Danneman said he intends to submit formal plans to the city within four to six weeks.

From there, the project faces a complicated path.

City administrator Tom Coleman said earlier this year his first step would be to have an initial discussion with the city council to see if the city council is even interested in starting negotiations on renting the garage.

There are some “legal hurdles” to overcome, he added.

Typically, a public-private partnership takes place through a formal call for proposals (RFP) where multiple companies submit a proposal and the city council selects a proposal through a public process.

“This was an unsolicited offer. George reached out to us, ”Coleman said. “The Council could do without the tendering process, but I don’t know they would want that.”

The council issued an RFP for a garage for another property a few years ago – the one behind the Main Street Galleria – but did not develop any of the five proposals submitted. Since then, the city has pushed back discussion of a garage in favor of a broader plan to gradually rethink how the city approaches downtown parking.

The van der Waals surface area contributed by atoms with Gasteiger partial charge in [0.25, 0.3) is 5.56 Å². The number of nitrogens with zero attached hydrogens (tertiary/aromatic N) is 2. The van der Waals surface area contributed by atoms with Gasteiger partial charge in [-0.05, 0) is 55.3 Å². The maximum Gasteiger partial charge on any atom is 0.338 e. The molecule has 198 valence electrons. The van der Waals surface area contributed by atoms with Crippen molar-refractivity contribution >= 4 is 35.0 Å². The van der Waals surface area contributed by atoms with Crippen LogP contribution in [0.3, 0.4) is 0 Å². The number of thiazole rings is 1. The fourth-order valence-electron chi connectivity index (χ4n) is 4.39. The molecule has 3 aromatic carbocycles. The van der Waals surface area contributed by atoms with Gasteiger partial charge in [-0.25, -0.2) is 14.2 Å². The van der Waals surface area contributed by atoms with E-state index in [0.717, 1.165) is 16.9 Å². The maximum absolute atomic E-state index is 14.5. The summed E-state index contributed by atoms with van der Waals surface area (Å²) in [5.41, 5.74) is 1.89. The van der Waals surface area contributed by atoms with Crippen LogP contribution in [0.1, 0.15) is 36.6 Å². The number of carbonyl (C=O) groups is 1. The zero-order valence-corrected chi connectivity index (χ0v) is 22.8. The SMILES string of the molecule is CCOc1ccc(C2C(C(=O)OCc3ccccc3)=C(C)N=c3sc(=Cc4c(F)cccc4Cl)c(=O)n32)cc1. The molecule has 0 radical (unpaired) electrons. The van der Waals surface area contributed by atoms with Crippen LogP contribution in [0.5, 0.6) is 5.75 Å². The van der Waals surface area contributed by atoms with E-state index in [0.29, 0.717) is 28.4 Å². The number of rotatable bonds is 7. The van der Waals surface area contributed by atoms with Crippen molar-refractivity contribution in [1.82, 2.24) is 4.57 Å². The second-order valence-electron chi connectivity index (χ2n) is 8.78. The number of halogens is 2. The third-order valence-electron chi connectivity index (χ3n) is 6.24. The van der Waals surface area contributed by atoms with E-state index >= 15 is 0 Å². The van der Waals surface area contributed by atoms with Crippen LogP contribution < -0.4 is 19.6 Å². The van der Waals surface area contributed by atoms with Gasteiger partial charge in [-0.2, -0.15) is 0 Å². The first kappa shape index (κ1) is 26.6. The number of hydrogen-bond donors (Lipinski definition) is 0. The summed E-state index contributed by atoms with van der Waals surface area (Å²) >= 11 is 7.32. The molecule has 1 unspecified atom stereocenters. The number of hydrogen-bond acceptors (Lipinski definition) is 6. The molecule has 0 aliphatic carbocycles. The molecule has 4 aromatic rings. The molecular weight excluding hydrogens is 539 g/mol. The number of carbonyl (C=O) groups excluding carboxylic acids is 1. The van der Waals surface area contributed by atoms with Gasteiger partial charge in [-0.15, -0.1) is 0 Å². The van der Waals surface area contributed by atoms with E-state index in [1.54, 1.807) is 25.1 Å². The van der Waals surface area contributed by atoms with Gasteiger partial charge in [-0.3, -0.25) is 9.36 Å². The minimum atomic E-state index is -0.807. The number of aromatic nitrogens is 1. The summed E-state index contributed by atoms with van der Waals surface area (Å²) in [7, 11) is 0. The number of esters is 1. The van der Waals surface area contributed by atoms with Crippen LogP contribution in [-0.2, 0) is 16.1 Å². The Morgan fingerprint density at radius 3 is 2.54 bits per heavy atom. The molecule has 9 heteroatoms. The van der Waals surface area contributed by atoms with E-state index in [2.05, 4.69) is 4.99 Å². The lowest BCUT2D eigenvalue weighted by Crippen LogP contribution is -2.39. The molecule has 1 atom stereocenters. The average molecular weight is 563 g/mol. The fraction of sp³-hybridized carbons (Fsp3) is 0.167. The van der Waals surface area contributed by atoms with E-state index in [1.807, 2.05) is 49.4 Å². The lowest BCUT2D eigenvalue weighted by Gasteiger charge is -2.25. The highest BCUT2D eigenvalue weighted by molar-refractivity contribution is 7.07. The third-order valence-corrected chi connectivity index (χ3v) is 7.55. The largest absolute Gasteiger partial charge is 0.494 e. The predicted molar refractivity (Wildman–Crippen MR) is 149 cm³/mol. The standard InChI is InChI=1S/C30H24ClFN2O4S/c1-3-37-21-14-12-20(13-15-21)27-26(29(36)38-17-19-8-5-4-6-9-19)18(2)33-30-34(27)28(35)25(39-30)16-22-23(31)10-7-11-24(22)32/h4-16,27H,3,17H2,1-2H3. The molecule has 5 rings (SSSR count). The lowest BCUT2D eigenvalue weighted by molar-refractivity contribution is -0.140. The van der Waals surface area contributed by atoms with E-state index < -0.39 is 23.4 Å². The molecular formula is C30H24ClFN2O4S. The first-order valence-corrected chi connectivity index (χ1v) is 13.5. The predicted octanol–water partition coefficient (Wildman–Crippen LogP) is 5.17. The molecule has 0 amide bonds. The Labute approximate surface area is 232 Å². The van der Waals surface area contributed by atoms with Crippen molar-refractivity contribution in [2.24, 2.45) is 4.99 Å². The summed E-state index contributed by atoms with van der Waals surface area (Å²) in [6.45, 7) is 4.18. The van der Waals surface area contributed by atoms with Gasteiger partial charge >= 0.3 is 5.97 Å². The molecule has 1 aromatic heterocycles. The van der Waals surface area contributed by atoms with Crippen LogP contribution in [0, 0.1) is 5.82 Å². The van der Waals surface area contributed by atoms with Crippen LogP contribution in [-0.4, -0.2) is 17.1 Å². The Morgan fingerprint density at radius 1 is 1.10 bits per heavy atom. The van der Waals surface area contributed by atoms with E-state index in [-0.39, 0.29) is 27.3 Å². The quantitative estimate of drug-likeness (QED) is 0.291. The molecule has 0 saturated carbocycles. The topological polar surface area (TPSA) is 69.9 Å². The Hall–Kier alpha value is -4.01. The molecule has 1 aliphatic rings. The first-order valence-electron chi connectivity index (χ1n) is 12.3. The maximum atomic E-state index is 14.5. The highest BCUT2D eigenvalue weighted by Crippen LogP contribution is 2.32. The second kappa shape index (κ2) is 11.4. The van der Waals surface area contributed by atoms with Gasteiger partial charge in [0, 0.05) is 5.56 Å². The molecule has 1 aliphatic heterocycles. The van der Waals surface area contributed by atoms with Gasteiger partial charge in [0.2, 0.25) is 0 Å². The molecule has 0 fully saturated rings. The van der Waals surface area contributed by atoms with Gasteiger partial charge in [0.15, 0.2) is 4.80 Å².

Danneman’s proposal could revive the idea of ​​a garage, but it remains unclear whether the council would be interested.

“I’m not sure there will be much appetite at the community level,” Coleman said.

Beyond the lease talks, the project would also require city council approval for a special permit to operate a hotel and a significant variation in the amount. The 10-story proposal exceeds the maximum allowable height by three stories.

The height likely makes the project a lot harder to sell than the Lang project, which was code-compliant, and gives the council more discretion to reject it.

In a letter to Danneman, Planning Director Mary Ellen Gray noted that the project was using residential real estate and warned, “It could be very difficult to get a permit.”